On the wool trail...

On the wool trail...

Pashmina brings magic to our winter wardrobe as it stands for sophistication and connoisseurship. But its journey from wool to the snug shawl is a long and arduous one, through craggy mountain passes, beginning at the Changtang area in southeastern Ladakh.

Today, this age-old route is facing hazards with changes in its environment. The area experiences harsh and arid climate with very little vegetation for cover. This induces the animals to produce an undercoat in order to insulate themselves against the chilly conditions. This soft coating under their bellies is six times finer than human hair and is used for making the expensive Pashmina wool.

Razza Abassi,  district chief husbandry officer, Kargil, says, “Pashmina goat is not a specific breed; all the local white coloured goats of Ladakh region produce the undercoat if exposed to severe cold conditions.” Around 22,000 of these goats reportedly died due to a scarcity of fodder owing to unprecedented snowfall in the Changtang area of Leh in the past months. The villages affected were Nyoma, Tsagha, Nider, Muth, Chumathang, Kordzoq, Manmirak, Chhusul, Phobrang and Kargyam. Abassi clarifies that Ladakh has two districts — Leh and Kargil — and the livestock deaths occurred primarily in Leh.

Unexpected cold weather, inability to transport fodder from Srinagar, dry pastures, and a severe winter have made a difference to the production of wool even though the Pashmina goat is quite resilient. Tsewan Morup from the department of sheep husbandry, Leh, says, “Changtang is a huge area covering 42,000 sq km, and the temperature varies between -43 and -45 degrees. The enormity of the problem is clear only if one visits this place. The pregnant goats have been having miscarriages and the young ones, up to one-year-old, have been dying because of the cold.”

The Leh district of Greater Ladakh produces around 30,000 kg of Pashmina fibre every year, which is harvested from about 0.15 million goats in Changthang. With the numbers going down fast, production stands at a crossroads. Naturally, the artisans and the middlemen who are involved in the trade are affected. “I may have to relocate to Srinagar or Jammu to find a job for myself as I have incurred huge losses. Future seems to be dismal unless strong steps are taken by the state government,” rues Ghulam Rasool Dar, a trader in Pashmina shawls.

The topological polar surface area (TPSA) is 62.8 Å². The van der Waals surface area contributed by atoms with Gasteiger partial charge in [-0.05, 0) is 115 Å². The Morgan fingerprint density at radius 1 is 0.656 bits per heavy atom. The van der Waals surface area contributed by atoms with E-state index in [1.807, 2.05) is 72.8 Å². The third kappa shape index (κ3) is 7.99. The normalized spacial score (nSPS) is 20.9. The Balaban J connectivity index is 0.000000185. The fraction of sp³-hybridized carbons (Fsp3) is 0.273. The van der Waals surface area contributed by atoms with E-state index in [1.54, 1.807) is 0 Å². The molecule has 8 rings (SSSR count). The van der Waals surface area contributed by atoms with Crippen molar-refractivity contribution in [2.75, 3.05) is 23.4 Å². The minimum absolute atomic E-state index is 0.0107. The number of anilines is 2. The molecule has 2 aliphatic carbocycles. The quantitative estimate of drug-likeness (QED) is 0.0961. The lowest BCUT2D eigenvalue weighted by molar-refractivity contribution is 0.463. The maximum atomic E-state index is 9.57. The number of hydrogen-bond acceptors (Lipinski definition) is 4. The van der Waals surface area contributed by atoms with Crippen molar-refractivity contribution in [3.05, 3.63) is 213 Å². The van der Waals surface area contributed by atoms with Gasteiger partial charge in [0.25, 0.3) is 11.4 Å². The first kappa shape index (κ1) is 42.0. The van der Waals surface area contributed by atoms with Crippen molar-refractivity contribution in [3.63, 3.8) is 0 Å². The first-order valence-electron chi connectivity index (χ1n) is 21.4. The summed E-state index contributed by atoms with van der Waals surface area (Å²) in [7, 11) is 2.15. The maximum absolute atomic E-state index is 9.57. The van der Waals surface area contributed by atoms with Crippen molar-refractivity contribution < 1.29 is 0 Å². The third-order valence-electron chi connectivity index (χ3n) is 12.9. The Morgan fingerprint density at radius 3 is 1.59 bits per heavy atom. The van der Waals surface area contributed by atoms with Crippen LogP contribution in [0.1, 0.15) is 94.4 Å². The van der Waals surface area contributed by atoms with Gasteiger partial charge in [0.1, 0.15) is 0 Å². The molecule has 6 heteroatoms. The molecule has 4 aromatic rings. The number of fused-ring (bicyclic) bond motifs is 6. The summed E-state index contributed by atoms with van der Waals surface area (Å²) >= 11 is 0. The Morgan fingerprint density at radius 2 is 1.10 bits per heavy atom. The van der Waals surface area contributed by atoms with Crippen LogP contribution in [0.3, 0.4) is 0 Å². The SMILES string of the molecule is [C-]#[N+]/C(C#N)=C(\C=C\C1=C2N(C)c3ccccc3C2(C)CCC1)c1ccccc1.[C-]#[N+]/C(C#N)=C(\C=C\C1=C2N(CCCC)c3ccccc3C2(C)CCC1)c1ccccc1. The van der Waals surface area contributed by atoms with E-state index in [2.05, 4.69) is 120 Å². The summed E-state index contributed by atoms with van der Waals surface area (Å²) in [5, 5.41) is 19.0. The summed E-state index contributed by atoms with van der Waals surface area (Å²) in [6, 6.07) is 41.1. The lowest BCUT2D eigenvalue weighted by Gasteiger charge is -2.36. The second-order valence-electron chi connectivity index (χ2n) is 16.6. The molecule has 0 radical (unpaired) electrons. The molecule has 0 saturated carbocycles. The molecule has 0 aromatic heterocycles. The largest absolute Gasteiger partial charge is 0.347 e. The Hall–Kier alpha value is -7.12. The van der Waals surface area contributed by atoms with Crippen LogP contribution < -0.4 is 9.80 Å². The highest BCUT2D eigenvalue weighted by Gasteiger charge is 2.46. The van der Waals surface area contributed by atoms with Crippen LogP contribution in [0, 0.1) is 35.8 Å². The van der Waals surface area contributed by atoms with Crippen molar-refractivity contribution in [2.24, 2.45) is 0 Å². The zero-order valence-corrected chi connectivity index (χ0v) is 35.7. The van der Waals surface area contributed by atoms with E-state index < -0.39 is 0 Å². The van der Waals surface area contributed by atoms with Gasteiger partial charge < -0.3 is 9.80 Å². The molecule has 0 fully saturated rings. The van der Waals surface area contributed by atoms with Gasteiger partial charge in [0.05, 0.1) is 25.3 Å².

Cloning effort

To preserve and propagate this soft fur species, a team of scientists at Sher-e-Kashmir University of Agricultural Sciences and Technology of Kashmir (SKUAST-K) cloned a Pashmina goat named ‘Noori’ through a simplified, hand-guided cloning technique. “It is an advanced, assisted reproduction technique that does not manipulate or alter the  animal’s DNA,” claims Riyaz Ahmed Shah, principal scientist in the cloning project. This project is funded by ICAR under the National Agricultural Innovative Project. It is a two-pronged approach to infuse new life to Pashmina — first, by cloning of  the goats, and second, by enhancing the productivity and profitability of the fibre.

Besides the shortage of wool due to environmental reasons, a man-made one has been threatening the famous woollen shawl for some time now. Many fake Pashmina outlets have found their way into the markets. Today, though pashmina products are in demand at home and abroad, experts say that the future is bleak unless appropriate action is taken to preserve the goats as well as the authenticity of the art. Only time will tell to what extent any efforts to preserve this rare wool will succeed. At the moment, however, it may be said that this soft fleece is going through a hard time.

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